Depression Has a Connection to Hearing Loss

Woman with tinnitus depressed on her couch.

It’s a chicken-or-egg scenario. You have some ringing in your ears. And you’re feeling down because of it. Or, it’s possible you were feeling a bit depressed before that ringing started. You’re just not sure which happened first.

That’s precisely what scientists are attempting to find out when it comes to the connection between depression and tinnitus. That there is a connection between tinnitus and major depressive disorders is pretty well established. Study after study has borne out the notion that one tends to accompany the other. But it’s far more challenging to comprehend the exact cause and effect relationship.

Does Depression Cause Tinnitus?

One study, published in the Journal of Affective Disorders seems to contend that a precursor to tinnitus may be depression. Or, said a different way: They found that you can sometimes recognize a problem with depression before tinnitus becomes obvious. As a result, it’s feasible that we simply notice the depression first. In the publication of their study, the researchers indicate that anyone who goes through a screening for depression may also want to be checked for tinnitus.

Common pathopsychology may be the base cause of both disorders and the two are frequently “comorbid”. Which is just a fancy way of saying that tinnitus and depression may have some shared causes, and that’s why they appear together so often.

But in order to determine what the common cause is, more research will be required. Because it’s also possible that, in some situations, tinnitus results in depression; in other situations the reverse is true and in yet others, the two occur at the same time but aren’t connected at all. Currently, the connections are just too murky to put too much confidence in any one theory.

Will I Experience Depression if I Suffer From Tinnitus?

Major depressive disorders can develop from many causes and this is one reason it’s hard to recognize a cause and effect relationship. Tinnitus can also occur for numerous reasons. In many cases, tinnitus manifests as a ringing or buzzing in your ears. Sometimes with tinnitus, you may hear other noises like a thumping or beating. In most cases, chronic tinnitus, the type that doesn’t go away after a short period of time, is the result of noise damage over a long period of time.

But there can be more severe causes for chronic tinnitus. Traumatic brain injuries, for example, have been known to cause permanent ringing in the ears. And sometimes, tinnitus can even develop for no tangible reason whatsoever.

So will you experience depression if you suffer from chronic tinnitus? The wide range of causes behind tinnitus can make that tough to know. But what seems quite clear is that if you don’t treat your tinnitus, your risks may increase. The reason might be the following:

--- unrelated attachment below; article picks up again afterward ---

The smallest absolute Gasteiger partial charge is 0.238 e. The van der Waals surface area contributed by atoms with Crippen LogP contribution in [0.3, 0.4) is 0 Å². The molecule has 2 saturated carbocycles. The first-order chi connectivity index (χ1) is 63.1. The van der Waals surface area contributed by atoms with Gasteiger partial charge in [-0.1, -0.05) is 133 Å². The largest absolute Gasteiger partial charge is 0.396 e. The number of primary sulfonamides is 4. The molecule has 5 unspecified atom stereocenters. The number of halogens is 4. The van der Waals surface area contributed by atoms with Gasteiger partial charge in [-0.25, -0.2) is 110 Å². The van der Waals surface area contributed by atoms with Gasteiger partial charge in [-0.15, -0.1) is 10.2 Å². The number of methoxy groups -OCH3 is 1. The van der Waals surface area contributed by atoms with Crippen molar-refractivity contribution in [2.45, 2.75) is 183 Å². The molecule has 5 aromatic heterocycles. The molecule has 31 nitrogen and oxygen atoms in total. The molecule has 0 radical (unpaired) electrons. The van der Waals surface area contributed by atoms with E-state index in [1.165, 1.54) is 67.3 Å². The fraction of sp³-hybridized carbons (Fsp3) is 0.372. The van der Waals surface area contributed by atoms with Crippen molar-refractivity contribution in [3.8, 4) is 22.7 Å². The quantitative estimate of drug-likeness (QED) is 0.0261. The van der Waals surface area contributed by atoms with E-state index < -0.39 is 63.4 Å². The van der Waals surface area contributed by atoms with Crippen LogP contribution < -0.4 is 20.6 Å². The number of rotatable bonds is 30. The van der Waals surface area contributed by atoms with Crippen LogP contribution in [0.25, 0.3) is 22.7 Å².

• The sound of the tinnitus, and the fact that it doesn’t go away on its own, can be a challenging and aggravating experience for many.
  • The ringing and buzzing can make interpersonal communication harder, which can cause you to socially isolate yourself.
  • Tinnitus can make doing certain things you take pleasure in, like reading, challenging.

Managing Your Tinnitus

Luckily, the comorbidity of depression and tinnitus teaches us that we might be able to find respite from one by managing the other. You can reduce your symptoms and stay focused on the positive aspects of your life by addressing your tinnitus making use of treatments such as cognitive-behavioral therapy (helping you disregard the sounds) or masking devices (created to drown out the noise).

Treatment can move your tinnitus into the background, to put it in a different way. Meaning that you’ll be able to keep up more easily with social situations. You won’t lose out on your favorite music or have a tough time following your favorite TV program. And your life will have a lot less disturbance.

That won’t eliminate depression in all situations. But managing tinnitus can help based upon research.

Don’t Forget, It’s Still Unclear What The Cause And Effect is

That’s why medical professionals are beginning to take a stronger interest in keeping your hearing healthy.

We’re pretty certain that depression and tinnitus are connected even though we’re not certain exactly what the relationship is. Whichever one began first, treating tinnitus can have a significant positive effect. And that’s the important takeaway.

The site information is for educational and informational purposes only and does not constitute medical advice. To receive personalized advice or treatment, schedule an appointment.

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